Why Ares Capital Is A Buy At This Level

| About: Ares Capital (ARCC)
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Ares Capital (ARCC) is a specialty finance company that caters to the financial needs of middle market companies. Ivy Hills is its asset management company, which focuses on middle-market loans. Being a Registered Investment Advisor, or RIA, Ivy Hills acquired middle-market managers and invested in collateralized loan obligations during the past U.S. downturn. This strategy has helped the company generate dividends for Ares Capital. Being a wholly owned subsidiary, Ivy Hills distributed $27 million worth of dividends in the first quarter this year, which included regular dividends of $10 million, and $17 million from a special dividend.

Based on past performance and analyzing the current scenario, Ivy Hills will continue experiencing consistent asset management fees and strong performance of securities in managed funds. Through these opportunities, the management expects the dividend run-rate of $10 million every quarter, up from $5 million per quarter, for the coming quarters.

Henceforth, the company will pay a dividend of $1.61 for 2013, which includes the special dividend of $0.05, and a dividend of $1.80 in 2014. This outperformance will help this RIA attract more capital from investors, leading to growth in its AUM in the coming year.

Let's discuss what lies ahead for the company.

Issue of convertible security notes

Recently, Ares Capital announced plans to sell unsecured convertible notes, bearing an interest rate of 4.375% per annum, which are payable semi-annually. These notes are worth $250 million, due in January 15, 2019.

There are only certain circumstances for converting these notes to cash or shares of the company's common stock. This will be possible at a conversion rate of 49.6044 shares of the company, for every $1,000 principal amount of the unsecured convertible senior notes. This will equate the company's common stock price to nearly $20.16 per share, a roughly 14% hike to its present share market price of $17.63 as on July 24, 2013.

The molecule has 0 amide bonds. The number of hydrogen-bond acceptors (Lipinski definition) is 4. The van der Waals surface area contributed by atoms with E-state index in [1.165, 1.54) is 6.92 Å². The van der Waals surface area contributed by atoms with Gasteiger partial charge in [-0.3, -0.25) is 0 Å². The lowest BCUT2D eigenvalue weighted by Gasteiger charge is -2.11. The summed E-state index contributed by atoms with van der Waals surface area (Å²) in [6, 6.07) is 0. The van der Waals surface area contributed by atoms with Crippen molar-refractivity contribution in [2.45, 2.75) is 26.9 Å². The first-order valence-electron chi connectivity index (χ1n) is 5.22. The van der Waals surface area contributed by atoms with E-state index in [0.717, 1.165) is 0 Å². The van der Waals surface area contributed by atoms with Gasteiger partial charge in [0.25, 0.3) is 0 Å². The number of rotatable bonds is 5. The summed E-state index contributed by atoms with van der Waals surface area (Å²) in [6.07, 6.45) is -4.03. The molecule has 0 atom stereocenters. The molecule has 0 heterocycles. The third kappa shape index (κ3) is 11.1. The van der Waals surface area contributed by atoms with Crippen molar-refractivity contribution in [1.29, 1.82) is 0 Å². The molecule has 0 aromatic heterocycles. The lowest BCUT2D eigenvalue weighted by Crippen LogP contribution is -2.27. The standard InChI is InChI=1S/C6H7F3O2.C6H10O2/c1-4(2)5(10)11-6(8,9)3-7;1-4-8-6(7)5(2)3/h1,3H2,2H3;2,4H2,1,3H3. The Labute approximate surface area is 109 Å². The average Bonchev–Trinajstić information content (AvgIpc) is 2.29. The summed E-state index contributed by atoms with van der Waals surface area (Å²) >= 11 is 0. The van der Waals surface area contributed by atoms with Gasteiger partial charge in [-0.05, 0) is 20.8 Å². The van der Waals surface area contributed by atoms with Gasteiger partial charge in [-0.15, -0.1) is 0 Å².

These notes will be offered only to qualified institutional investors, or QII, along with the benefit that the company cannot redeem the notes prior its maturity.

Reason: Through the net proceedings received from the offering, the company will repay its outstanding debts. This may include repayment of its outstanding borrowings, under its debt facilities, or Ares Capital can also opt for reducing its general corporate expense. Overall, investors can expect improvement in the company's liability side in the long term.

Rating: There are chances that Fitch will rate these $250 million convertible notes as "BBB." The reason to this expectation is that in the near short-term, the notes won't showcase any drastic impact on the company's leverage levels.

The company anticipates this rating based on its existing senior unsecured debt since it will rank the new notes at similar levels in its capital structure. Fitch bases ratings on the company's past history of focus on senior debt investments, as through this activity Ares Capital will be able to increase the amount of unsecured finding in its capital structure. This indirectly reflects company's low leverage as Ares Capital's debt to equity ratio stands at 0.54 times.

Total Debt ($ million)

Total Equity ($ million)

2,179.13

3,978.60

Leverage-Based Comparison: On the competitive front, its peer competitor, Apollo Global Management (APO), has a debt to equity ratio of 1.76 times, which is much higher than industry standards. Fifth Street Finance (FSC), an industry competitor, has a debt to equity ratio of 0.71 times, including its Small Business Administration, or SBA, debentures. On excluding these debentures, and the equity raised in the previous quarter, the ratio will come down to 0.54 times, which is very much in line with the sector average, whereas its debt to EBITDA rose to 4.1 times due to two of its large transactions. Historically, Fifth Street is considered one of the under-leveraged companies in this industry. With one of the largest capacities on the balance sheet to grow its net investment income, the company's debt to equity ratio will range between 0.60 times to 0.65 times by the end of this fiscal year.